Masters or PhD Degree – If you already have an undergraduate degree, you can apply for a graduate degree through McMaster’s School of Graduate Studies application portal. Follow the instructions on the “How to Apply” section of their website. Note that not all graduate degrees are available on a part-time basis.

Continuing Student – Not all programs permit students to take individual courses without being registered to complete the full degree. It is best to contact the Graduate Administrator in the department that offers the course directly for assistance.

Financing Your Courses (Graduate)

  • Tuition Assistance* – as a McMaster retiree (of any age) you may be eligible for tuition assistance that will cover your tuition for graduate degree credit courses up to the equivalent of 18 units per academic year (September 1 to August 31). You must complete a Tuition Assistance Application online through the Financial Aid & Awards portal, AwardSpring, for each academic year.
  • OSAP – If you’re in a part-time graduate program, you can apply for OSAP, but take note of the specific steps for graduate students.

Once admitted to your program of studies, your Graduate Administrator in the departmental office can help with any questions. Assistance is also available for basic inquiries through the chat function on the Graduate Studies website (look for the “Chat with us” bubble).

McMaster Continuing Education Programs and Courses

Most McMaster Continuing Education programs are open enrolment, which means there is no formal application or admission procedure. To enrol in a course, simply register online. Continuing education courses can be taken as part of a program or individually. Many of the programs can be completed entirely online.

Continuing Education also offers a program for older learners called the Learning Continuum and 55+. While there is no tuition assistance available for these short courses, they are offered at a very low price.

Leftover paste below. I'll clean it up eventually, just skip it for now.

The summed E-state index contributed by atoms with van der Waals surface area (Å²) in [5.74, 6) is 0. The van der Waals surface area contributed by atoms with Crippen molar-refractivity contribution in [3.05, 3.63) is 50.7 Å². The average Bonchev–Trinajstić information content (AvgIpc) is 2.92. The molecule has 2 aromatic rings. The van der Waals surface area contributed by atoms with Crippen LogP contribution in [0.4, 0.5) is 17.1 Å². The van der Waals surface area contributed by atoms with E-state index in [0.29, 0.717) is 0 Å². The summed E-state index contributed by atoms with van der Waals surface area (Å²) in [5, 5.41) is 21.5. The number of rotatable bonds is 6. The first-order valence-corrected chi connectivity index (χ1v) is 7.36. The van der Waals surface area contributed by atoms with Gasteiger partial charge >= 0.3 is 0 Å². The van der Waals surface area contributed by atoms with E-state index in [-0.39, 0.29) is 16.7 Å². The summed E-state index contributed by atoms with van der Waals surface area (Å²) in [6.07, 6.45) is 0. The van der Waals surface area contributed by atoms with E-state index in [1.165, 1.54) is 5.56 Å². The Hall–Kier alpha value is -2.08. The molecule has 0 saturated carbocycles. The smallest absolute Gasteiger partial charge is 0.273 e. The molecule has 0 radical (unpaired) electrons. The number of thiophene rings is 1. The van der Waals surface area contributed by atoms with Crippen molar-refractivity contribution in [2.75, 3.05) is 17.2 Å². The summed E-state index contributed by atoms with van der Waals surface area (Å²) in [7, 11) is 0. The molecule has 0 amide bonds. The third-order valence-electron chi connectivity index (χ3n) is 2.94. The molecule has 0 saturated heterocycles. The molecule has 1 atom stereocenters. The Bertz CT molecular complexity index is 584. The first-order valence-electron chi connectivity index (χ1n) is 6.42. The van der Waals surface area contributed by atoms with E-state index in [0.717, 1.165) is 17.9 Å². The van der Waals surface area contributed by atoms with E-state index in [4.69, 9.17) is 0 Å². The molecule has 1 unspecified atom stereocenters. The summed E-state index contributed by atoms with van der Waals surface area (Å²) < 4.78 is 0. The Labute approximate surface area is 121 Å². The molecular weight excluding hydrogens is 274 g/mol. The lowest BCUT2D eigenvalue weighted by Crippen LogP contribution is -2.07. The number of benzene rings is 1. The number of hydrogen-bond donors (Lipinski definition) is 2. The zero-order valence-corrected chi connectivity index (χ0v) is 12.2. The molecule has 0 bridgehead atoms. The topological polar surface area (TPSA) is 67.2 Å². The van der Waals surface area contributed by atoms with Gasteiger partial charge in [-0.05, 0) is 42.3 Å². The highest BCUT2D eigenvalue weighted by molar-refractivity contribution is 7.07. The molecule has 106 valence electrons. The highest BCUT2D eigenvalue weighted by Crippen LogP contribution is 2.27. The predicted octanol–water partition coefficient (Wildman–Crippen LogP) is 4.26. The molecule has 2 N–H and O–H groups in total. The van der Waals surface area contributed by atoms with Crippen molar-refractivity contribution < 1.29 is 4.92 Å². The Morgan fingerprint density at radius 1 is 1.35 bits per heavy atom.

Another course offered by McMaster Continuing Education that may be of interest is Caregiving Essentials, a self-paced course for people who act as a family or informal caregiver for an older adult. It is a no-cost (free) online course open to the general public.

Financing Your Courses (Continuing Education)

  • Tuition Assistance* – Diploma and certificate courses offered through McMaster Continuing Education (MCE) are eligible for McMaster retiree tuition assistance if the courses provide at least 18 hours of instruction. Tuition assistance per course is limited to the cost of tuition for an equivalent 3 unit or 6 unit degree credit course, up to the maximum equivalent of 18 units per  
  • academic year (September 1 to August 31). You must email a completed MCE Tuition Assistance Application to Human Resources for each academic year.
  • Student Awards – If you require assistance in funding your studies, there are several options available such as bursaries from the McMaster Association of Part-time Students (MAPS).

Finally, a variety of lifelong learning opportunities are outlined on the McMaster Institute for Research on Aging (MIRA) website.

* NOTE: The McMaster Retiree Tuition Assistance Program does not cover supplemental fees such as student fees and administrative charges, books, instructional material and supplies, late registration fees, or other incidental expenses, and covers courses offered by McMaster University only. You should also note that tuition assistance is a taxable benefit that will be reported on your T4A.

** NOTE: The Tuition Waiver for learners 65 years of age or over applies only to undergraduate courses.


Office of the Registrar
School of Graduate Studies
McMaster Continuing Education (MCE)
McMaster Institute for Research on Aging (MIRA)
Retiree Tuition Assistance Policy
AwardSpring: Undergraduate and Graduate online Tuition Assistance application
Tuition Assistance Application: McMaster Continuing Education 

Author’s note: While this may seem like a daunting and time consuming task, the end result of completing your chosen program (or even just one course) will be an exciting accomplishment! And don’t worry, there are many people who work at Mac who will help and support you along the way!

Local Pharmacies in Ontario are Now Able to Prescribe for Common Ailments

Provided by Human Resources

As of January 1, 2023, Ontarians are able to stop in at pharmacies across the province to receive prescriptions for thirteen common ailments, including rashes, pink eye, insect bites and urinary tract infections with just their health card. This service makes it more convenient to access care by removing a doctor’s office visit and will come at no extra cost to Ontarians.

Pharmacists will be able to offer prescriptions for:

  • hay fever (allergic rhinitis);